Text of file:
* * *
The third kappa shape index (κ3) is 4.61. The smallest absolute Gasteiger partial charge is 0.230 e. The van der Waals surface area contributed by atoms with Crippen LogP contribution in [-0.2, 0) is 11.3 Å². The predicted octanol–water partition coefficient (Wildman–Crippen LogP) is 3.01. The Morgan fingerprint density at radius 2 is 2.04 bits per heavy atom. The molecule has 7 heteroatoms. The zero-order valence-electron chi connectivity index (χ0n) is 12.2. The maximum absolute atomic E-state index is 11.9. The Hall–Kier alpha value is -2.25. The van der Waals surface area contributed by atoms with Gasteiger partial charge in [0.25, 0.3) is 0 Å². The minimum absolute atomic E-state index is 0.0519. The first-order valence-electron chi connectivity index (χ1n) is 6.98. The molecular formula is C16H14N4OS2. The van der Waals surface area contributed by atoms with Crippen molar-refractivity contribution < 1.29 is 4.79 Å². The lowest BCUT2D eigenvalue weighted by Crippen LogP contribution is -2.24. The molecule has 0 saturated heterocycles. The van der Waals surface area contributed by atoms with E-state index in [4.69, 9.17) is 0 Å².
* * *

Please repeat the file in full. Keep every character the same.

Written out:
The third kappa shape index (κ3) is 4.61. The smallest absolute Gasteiger partial charge is 0.230 e. The van der Waals surface area contributed by atoms with Crippen LogP contribution in [-0.2, 0) is 11.3 Å². The predicted octanol–water partition coefficient (Wildman–Crippen LogP) is 3.01. The Morgan fingerprint density at radius 2 is 2.04 bits per heavy atom. The molecule has 7 heteroatoms. The zero-order valence-electron chi connectivity index (χ0n) is 12.2. The maximum absolute atomic E-state index is 11.9. The Hall–Kier alpha value is -2.25. The van der Waals surface area contributed by atoms with Gasteiger partial charge in [0.25, 0.3) is 0 Å². The minimum absolute atomic E-state index is 0.0519. The first-order valence-electron chi connectivity index (χ1n) is 6.98. The molecular formula is C16H14N4OS2. The van der Waals surface area contributed by atoms with Crippen molar-refractivity contribution < 1.29 is 4.79 Å². The lowest BCUT2D eigenvalue weighted by Crippen LogP contribution is -2.24. The molecule has 0 saturated heterocycles. The van der Waals surface area contributed by atoms with E-state index in [4.69, 9.17) is 0 Å².